Personal Loans - What You Need To Know - Part 2
Will Your Credit Score Be Affected?
Lenders will report the details of your account to the credit bureaus. Making your loan payments on time every single month will work towards improving your credit score. If you miss payments, your credit score will dive. If you are not 100% sure that you can keep up with those payments, think twice before borrowing.
How Do You Identify A Good Deal?
Start by knowing how to spot a bad deal. If a lender guarantees approval without first checking your credit history, that's a major red flag. If they ask you to send money to secure the loan, you may have accidentally stumbled into The Bank of Scam-erica. Get out while you still can!
Read the fine print of your agreement. Ignoring the details could have you well on your way to earning a degree from the School of Hard Knocks. If you find anything questionable within the terms, question it. If you're not comfortable, don't sign the agreement. Keep a sharp eye out for prepayment penalties. Many online lenders have no issue with you paying debt off earlier than initially agreed, and therefore don't charge you a fee. There are also financial institutions that charge fees for early payments. You should see "no prepayment penalty" written with the agreement. If you don't, ask the lender why. If you end up with some extra cash after a couple of years, you may want to pay the debt off to get rid of the monthly bill and the interest rate. Other than that, just find a term length that suits you. Look for manageable monthly payments and an interest rate that doesn't actively kill you.
What Are The Pros And Cons?
Like everything else in life, personal loans come with some pros and cons.
They're unsecured, meaning you haven't put up the family farm as collateral.
The interest rate is usually fixed. There won't be any fluctuations during the term, so you can rest easy with whatever budget you created.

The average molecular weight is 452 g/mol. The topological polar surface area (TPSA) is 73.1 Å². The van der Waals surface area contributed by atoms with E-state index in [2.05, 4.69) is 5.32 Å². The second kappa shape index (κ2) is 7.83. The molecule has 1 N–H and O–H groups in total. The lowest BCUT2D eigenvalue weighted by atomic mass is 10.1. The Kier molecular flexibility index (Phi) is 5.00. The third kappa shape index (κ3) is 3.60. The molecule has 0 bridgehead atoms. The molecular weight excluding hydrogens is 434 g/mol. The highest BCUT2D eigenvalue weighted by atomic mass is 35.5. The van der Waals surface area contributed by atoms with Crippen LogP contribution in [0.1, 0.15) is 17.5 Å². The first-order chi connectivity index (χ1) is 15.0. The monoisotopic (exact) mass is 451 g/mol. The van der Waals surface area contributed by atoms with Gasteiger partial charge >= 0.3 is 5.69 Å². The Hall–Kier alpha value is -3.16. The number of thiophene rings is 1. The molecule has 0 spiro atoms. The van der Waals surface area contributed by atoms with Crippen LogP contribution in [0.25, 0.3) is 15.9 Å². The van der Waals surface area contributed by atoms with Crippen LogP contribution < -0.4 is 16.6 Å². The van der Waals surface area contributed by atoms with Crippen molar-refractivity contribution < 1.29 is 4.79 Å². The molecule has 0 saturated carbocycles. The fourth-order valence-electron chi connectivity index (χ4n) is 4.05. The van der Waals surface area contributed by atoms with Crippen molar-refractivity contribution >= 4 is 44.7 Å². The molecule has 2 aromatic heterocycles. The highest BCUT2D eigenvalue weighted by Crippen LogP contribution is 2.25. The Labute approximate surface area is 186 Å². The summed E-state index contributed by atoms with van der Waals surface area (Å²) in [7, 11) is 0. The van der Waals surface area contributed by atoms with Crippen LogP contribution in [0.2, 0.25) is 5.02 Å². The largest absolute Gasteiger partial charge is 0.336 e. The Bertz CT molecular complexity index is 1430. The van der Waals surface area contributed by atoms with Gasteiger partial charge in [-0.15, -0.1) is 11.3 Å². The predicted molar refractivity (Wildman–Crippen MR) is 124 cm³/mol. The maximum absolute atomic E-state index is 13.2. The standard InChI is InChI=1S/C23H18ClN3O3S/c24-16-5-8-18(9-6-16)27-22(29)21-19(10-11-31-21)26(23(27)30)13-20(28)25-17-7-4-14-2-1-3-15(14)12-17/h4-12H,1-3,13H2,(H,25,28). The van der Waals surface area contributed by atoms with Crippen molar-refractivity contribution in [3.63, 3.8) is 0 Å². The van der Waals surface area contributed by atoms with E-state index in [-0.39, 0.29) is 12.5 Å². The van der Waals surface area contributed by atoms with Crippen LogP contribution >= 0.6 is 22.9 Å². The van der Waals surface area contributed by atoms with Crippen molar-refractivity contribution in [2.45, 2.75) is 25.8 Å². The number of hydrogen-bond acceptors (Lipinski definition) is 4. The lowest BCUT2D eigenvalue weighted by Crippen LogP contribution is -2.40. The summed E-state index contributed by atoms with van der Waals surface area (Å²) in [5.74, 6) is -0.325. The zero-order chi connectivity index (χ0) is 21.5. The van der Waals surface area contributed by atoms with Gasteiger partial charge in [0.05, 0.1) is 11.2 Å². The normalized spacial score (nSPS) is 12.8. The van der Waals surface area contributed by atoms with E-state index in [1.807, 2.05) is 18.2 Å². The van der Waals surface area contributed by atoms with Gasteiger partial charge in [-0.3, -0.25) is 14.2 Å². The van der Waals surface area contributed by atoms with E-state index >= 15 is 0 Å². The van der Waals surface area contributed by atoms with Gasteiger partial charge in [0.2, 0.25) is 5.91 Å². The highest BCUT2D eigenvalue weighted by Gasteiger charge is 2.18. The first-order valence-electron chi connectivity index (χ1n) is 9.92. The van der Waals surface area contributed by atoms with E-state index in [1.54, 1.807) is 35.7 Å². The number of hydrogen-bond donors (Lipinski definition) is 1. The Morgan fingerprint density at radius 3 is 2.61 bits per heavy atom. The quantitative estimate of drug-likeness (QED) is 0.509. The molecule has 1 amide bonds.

It's your money, so you can do whatever you like with the funds.
You can enjoy a credit score boost. Making payments on time improves your credit score.
Because these loans are unsecured, the qualification requirements are strict, and approval may be difficult.
The amount you can borrow is fixed, based on the lender, your income, and your credit score. If it's not enough to meet your needs, too bad.
It's a one-time deal. Your payments will reduce your remaining balance, but unlike a credit card, these payments don't result in more available credit.
It's an open loan, which can negatively affect your ability to be approved for new credit cards or other loans.
Personal loans have a fixed repayment period, which can be either a pro or a con, depending on your situation and budget. The shorter your loan period, the higher your monthly payments, but the lower your interest rate. Conversely, the longer your term period, the lower your monthly payments, but the higher your interest rate.
You should only borrow what you realistically need, and what you can afford to repay. Don't try to keep up with the Joneses, unless you can afford it.
Watch out for scams and bad deals, and go with a financial institution you trust. There are a few new players in the lending game, especially online, so it's a good idea to check out the organization for legitimacy. The Better Business Bureau (BBB) and Federal Trade Commission (FTC) should be able to verify that a lender is reputable. Make no mistake, plenty of sharks are out there.
Before you sign anything, read it thoroughly and make sure you're comfortable with the agreement you're about to make.